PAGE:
Libertarian Mark McMains 153,517 3.76 N/A
Other Write-ins 2,358 0.06 N/A
Turnout 4,085,197 65.61

See also


  1. ^ Primary Election Voter Guide
  2. ^ WRAL: Women now the majority on NC Council of State
  3. ^ a b c d e f g h i j k l m n o "NC - Election Results". North Carolina Board of Elections. Retrieved 11 November 2009.
  4. ^ "Auditor's race" : Capital Beat : Blogs : : Greensboro, North Carolina
  5. ^ Beth Wood | projects Archived 2008-06-02 at the Wayback Machine.
  6. ^ Aikens to run for auditor | projects
  7. ^ Cowell for treasurer | projects Archived 2012-02-07 at the Wayback Machine.
  8. ^ Another shot for Weisel? | projects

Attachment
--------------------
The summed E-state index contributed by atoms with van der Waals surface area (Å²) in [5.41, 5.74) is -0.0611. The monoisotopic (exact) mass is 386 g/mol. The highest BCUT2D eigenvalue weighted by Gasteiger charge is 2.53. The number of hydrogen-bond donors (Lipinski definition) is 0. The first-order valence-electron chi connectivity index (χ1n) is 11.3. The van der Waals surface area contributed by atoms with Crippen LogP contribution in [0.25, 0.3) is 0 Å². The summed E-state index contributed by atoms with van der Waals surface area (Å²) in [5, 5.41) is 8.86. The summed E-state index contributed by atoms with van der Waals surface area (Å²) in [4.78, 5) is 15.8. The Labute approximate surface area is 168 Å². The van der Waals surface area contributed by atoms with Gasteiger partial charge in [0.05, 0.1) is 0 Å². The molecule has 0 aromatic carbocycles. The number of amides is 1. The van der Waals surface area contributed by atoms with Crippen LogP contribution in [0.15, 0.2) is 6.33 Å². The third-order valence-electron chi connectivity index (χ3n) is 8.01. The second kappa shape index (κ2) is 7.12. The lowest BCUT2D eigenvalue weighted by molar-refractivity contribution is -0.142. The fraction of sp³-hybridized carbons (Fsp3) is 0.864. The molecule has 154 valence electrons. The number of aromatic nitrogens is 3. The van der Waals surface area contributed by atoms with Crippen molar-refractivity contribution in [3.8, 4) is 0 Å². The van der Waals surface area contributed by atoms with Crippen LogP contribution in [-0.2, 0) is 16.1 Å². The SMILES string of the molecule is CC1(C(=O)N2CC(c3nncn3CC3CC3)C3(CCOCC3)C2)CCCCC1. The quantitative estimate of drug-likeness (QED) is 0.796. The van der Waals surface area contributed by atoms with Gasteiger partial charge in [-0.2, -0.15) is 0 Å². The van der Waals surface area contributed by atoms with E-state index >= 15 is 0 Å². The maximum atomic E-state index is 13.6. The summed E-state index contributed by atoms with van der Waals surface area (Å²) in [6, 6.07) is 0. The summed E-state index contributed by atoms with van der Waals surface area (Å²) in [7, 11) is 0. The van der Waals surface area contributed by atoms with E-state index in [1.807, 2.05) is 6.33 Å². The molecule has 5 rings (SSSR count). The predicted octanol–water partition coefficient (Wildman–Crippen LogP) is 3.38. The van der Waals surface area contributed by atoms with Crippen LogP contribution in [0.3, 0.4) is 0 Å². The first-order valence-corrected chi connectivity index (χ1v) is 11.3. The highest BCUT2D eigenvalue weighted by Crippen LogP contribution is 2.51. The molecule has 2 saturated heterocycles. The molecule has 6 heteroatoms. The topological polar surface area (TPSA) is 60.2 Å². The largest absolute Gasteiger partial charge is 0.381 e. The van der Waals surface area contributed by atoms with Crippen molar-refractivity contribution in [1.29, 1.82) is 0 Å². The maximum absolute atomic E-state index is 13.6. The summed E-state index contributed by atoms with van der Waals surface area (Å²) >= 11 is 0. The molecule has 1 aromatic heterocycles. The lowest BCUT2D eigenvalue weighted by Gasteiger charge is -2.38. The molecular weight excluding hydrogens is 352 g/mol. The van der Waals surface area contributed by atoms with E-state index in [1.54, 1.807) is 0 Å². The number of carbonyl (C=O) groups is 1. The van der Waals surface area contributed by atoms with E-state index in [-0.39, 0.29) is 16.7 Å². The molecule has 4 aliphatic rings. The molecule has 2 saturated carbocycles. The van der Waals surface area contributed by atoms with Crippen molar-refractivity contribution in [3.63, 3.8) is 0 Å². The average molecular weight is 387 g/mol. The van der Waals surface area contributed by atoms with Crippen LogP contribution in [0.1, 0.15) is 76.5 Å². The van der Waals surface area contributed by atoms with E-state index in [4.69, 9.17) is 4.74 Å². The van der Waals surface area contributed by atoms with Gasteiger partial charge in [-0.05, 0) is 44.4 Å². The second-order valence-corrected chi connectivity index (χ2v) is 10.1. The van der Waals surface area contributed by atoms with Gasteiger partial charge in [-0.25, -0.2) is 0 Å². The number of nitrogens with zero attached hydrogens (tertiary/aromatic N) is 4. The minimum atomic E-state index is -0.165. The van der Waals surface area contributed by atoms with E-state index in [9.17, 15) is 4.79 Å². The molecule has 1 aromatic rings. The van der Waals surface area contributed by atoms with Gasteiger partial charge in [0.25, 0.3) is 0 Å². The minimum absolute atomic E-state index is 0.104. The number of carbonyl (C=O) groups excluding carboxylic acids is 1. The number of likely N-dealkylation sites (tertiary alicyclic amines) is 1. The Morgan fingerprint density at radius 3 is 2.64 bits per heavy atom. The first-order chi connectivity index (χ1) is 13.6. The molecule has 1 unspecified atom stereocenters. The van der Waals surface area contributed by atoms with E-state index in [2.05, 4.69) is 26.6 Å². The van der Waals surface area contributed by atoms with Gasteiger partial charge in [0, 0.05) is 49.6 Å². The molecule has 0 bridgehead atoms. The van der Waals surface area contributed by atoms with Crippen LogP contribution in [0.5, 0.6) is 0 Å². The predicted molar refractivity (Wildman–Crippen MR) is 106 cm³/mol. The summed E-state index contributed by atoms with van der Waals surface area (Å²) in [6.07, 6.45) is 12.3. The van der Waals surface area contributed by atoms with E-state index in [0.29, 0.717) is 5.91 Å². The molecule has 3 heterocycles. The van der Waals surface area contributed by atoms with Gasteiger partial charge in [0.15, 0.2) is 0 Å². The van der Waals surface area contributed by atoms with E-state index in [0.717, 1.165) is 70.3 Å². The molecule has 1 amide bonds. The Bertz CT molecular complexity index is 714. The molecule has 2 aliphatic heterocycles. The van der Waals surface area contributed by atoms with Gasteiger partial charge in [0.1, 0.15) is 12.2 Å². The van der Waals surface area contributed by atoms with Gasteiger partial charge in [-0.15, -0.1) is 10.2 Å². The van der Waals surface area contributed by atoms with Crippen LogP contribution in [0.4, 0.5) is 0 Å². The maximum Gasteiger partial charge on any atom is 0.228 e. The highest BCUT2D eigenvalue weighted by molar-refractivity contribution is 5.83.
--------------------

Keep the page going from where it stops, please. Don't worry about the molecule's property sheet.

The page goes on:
9. ^ Young for treasurer | projects
  10. ^ Davis considering run | projects
  11. ^ Joe Johnson | projects
  12. ^ Smith for State Superintendent
  13. ^ Ansley to run for Ag commissioner | projects
  14. ^ Anderson to run for Labor commissioner | projects
  15. ^ Mary Fant Donnan profile page Archived 2008-05-17 at the Wayback Machine.
  16. ^ News & Observer: Labor candidates want a recount Archived 2008-06-01 at the Wayback Machine.
  17. ^ News & Observer: No recount in Labor race Archived 2008-06-01 at the Wayback Machine.
  18. ^ Romoser, James. Runoff for labor post goes to Donnan. Winston-Salem Journal, 2008-06-25. Accessed 2008-06-25
  19. ^ Beckwith, Ryan Teague. News & Observer: Donnan wins runoff that few bothered to vote in[permanent dead link]. Accessed 2008-06-25
  20. ^ - AP Article Page
  21. ^ "Libertarian Party of NC press release: Libertarians File List of 2008 Candidates". Archived from the original on 2008-09-21. Retrieved 2008-07-12.

External links

This page was last edited on 19 September 2018, at 15:00